Orange Sponge Cupcake

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Orange Sponge Cupcake
You must bake this.  It is soft, spongy, light and delicious.
This recipe from Sonia from Nasi Lemak Lover.
Thanks to Sonia.  From her recipe, my son got to eat this lovely cupcake.
Orange is one of his favourite fruits.
For the recipe and method, please visit Sonia’s blog at Nasi Lemak Lover.
Do remember to read her instructions and tips clearly before you embark
your baking journey.
With the movie on Despicable Me 2, adults are crazy buying
Minion from McD and our Minion is crazy with the Orange Sponge Cupcake.
This movie is hilarious, you and family should watch it, DON’T miss it.
Lastly, our family not the crazy adults queuing early in the morning for the
Minion.  Last week, my son and I happen to be in KLIA, waiting for my husband
arriving from Hong Kong and then suddenly my son said why don’t we check
out at McD, KLIA for the Minion.  It is just a breeze buying it. No waiting,
no shoving, no yelling, no property damage and etc.
If you or your family or your friend wanted this Minion life and death,
just go to KLIA.  Since that day, friends to my son go there to buy it.
They said “No Stress At All”.
Did you eat the cut cupcake?
He he he….not me!  Somebody stole it from me.
Now you see it, now it’s gone.
Sssh….nobody is watching me.
Now I can dive into this lovely Orange Sponge Cupcake.
Bye and Happy Baking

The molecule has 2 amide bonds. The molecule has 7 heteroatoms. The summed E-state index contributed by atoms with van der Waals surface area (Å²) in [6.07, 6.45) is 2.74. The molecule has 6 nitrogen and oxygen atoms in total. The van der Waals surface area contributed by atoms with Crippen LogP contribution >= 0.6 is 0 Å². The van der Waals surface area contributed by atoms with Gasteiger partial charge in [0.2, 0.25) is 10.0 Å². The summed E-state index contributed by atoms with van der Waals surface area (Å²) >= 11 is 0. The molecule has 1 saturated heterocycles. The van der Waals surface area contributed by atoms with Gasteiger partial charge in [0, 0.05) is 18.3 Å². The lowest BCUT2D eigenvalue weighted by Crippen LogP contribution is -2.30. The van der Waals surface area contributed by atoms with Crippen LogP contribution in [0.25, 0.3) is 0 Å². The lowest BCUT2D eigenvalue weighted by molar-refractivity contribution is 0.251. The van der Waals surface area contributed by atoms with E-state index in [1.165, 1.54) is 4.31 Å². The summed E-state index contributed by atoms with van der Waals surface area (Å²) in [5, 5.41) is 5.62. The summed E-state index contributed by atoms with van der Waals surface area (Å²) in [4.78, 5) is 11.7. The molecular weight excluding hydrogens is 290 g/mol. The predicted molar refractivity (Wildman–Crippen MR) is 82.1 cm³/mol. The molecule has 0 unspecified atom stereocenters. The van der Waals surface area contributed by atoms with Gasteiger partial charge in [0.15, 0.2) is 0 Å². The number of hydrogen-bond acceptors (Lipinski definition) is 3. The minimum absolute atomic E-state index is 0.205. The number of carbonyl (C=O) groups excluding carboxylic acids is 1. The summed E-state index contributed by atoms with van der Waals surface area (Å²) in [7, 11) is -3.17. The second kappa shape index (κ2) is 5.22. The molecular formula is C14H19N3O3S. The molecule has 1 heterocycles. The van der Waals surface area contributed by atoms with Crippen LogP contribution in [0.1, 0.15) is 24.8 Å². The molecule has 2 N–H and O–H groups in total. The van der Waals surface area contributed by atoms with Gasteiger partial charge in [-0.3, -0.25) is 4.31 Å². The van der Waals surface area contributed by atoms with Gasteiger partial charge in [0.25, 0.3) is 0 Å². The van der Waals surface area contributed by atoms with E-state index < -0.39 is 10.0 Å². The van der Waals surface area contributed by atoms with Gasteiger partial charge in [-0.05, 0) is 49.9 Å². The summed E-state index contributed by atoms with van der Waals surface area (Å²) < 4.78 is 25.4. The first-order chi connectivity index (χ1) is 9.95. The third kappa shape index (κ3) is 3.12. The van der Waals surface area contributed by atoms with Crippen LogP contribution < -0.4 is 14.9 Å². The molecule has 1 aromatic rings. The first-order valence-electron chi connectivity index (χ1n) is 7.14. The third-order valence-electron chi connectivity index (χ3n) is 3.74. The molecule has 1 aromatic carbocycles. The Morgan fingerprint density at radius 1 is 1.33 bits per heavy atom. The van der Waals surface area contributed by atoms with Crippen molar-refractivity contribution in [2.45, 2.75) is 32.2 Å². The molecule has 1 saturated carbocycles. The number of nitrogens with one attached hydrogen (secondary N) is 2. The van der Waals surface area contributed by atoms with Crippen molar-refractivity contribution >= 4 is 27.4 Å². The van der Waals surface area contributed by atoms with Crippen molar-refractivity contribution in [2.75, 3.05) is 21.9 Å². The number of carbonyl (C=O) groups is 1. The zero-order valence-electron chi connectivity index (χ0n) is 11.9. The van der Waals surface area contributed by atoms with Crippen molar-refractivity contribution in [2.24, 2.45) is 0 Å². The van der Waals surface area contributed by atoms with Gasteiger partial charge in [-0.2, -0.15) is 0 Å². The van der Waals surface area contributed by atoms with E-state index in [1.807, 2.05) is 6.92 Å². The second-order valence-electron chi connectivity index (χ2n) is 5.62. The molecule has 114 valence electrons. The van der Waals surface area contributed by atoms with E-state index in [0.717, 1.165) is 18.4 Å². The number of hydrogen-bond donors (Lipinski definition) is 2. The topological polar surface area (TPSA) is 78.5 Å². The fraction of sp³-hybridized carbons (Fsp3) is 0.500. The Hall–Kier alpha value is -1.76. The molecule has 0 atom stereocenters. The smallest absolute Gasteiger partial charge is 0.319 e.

Best Restaurants in America If you eat out in the U.S.A. and want the best dining experiences possible, this guide is for you What makes a good restaurant a “best”? Food that’s better than just good, of course. A dining room and a level of service that suit the quality of what’s on the plate. A good wine list (which doesn’t always mean an encyclopedic one), good beers and/or cocktails where appropriate. And then the less easily quantifiable stuff: personality, imagination (or intelligent commitment to a lack of same), consistency. 101 Best Restaurants in America (Gallery) When we were a young website, way back in 2011, we drew up our first 101 ranking ourselves, making a list of the places where we, The Daily Meal’s editors, liked to eat. Taking into consideration our mood, our budget, and where we happened to be when we get hungry, how would we vote, we asked ourselves — not only with our critical faculties but with our mouths and our wallets? Where would we send friends? Where would we want to dine if we had one night in this city or that? By this method, we ended up with a shortlist of 150 places. Then we argued, advocated, and cajoled each other on behalf of restaurants ranging from old-fashioned to avant-garde, ultra-casual to super-fancy. Finally, we invited an illustrious panel of judges (restaurant critics, food and lifestyle writers, and bloggers) from across America to help order restaurants via an anonymous survey and tallied results to assemble a ranked list. Upstairs, the simple Scandinavian-style dining room is kitted out with tables that look like tangled tree trunks, carved by Tom senior. The ingredient-led 12-course tasting menu is constantly changing (you might spot one of the chefs picking a final herb flourish outside minutes before it hits your plate). Starters could include a mouthful of smoked eel and apple, or an exploding dumpling of ox cheek and lovage. A crapaudine beetroot slow-cooked in beef fat is meaty in texture as well as flavour, and local lamb is paired with turnip and mint. Even the bread with sour butter is sensational. Afterwards you’ll be grateful for the walk through the village to a pretty rose-covered house where some of the nine bedrooms have antique oak four-posters and copper bateau baths. Wake to the sound of cows mooing in the next field and head back to the inn for a simple breakfast of sheep’s yogurt with fresh berry compote and house granola or toasted brioche heaped with mushrooms and a duck egg. Unsurprisingly, the most talked about restaurant in Yorkshire is often full, so book it quick. By Tabitha Joyce.

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